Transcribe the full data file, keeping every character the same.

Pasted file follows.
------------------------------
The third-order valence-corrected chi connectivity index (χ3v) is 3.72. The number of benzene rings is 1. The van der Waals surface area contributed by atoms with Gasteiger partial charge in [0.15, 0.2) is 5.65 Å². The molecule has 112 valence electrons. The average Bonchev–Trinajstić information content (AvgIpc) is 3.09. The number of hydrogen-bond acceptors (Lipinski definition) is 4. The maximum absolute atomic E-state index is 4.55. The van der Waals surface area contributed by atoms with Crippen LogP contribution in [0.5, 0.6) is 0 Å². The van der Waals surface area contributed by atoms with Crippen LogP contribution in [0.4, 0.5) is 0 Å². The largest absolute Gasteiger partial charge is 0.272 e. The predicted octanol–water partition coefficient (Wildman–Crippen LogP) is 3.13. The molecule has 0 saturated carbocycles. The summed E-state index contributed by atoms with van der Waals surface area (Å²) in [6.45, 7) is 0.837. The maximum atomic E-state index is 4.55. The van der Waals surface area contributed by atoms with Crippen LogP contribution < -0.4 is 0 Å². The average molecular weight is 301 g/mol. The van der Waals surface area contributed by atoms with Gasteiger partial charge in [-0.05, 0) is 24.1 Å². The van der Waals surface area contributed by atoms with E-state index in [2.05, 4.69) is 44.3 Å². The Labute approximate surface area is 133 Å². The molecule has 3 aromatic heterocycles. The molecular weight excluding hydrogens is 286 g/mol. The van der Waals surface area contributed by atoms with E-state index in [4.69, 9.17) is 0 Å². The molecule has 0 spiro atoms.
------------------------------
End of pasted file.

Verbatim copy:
The third-order valence-corrected chi connectivity index (χ3v) is 3.72. The number of benzene rings is 1. The van der Waals surface area contributed by atoms with Gasteiger partial charge in [0.15, 0.2) is 5.65 Å². The molecule has 112 valence electrons. The average Bonchev–Trinajstić information content (AvgIpc) is 3.09. The number of hydrogen-bond acceptors (Lipinski definition) is 4. The maximum absolute atomic E-state index is 4.55. The van der Waals surface area contributed by atoms with Crippen LogP contribution in [0.5, 0.6) is 0 Å². The van der Waals surface area contributed by atoms with Crippen LogP contribution in [0.4, 0.5) is 0 Å². The largest absolute Gasteiger partial charge is 0.272 e. The predicted octanol–water partition coefficient (Wildman–Crippen LogP) is 3.13. The molecule has 0 saturated carbocycles. The summed E-state index contributed by atoms with van der Waals surface area (Å²) in [6.45, 7) is 0.837. The maximum atomic E-state index is 4.55. The van der Waals surface area contributed by atoms with Crippen LogP contribution < -0.4 is 0 Å². The average molecular weight is 301 g/mol. The van der Waals surface area contributed by atoms with Gasteiger partial charge in [-0.05, 0) is 24.1 Å². The van der Waals surface area contributed by atoms with E-state index in [2.05, 4.69) is 44.3 Å². The Labute approximate surface area is 133 Å². The molecule has 3 aromatic heterocycles. The molecular weight excluding hydrogens is 286 g/mol. The van der Waals surface area contributed by atoms with E-state index in [4.69, 9.17) is 0 Å². The molecule has 0 spiro atoms.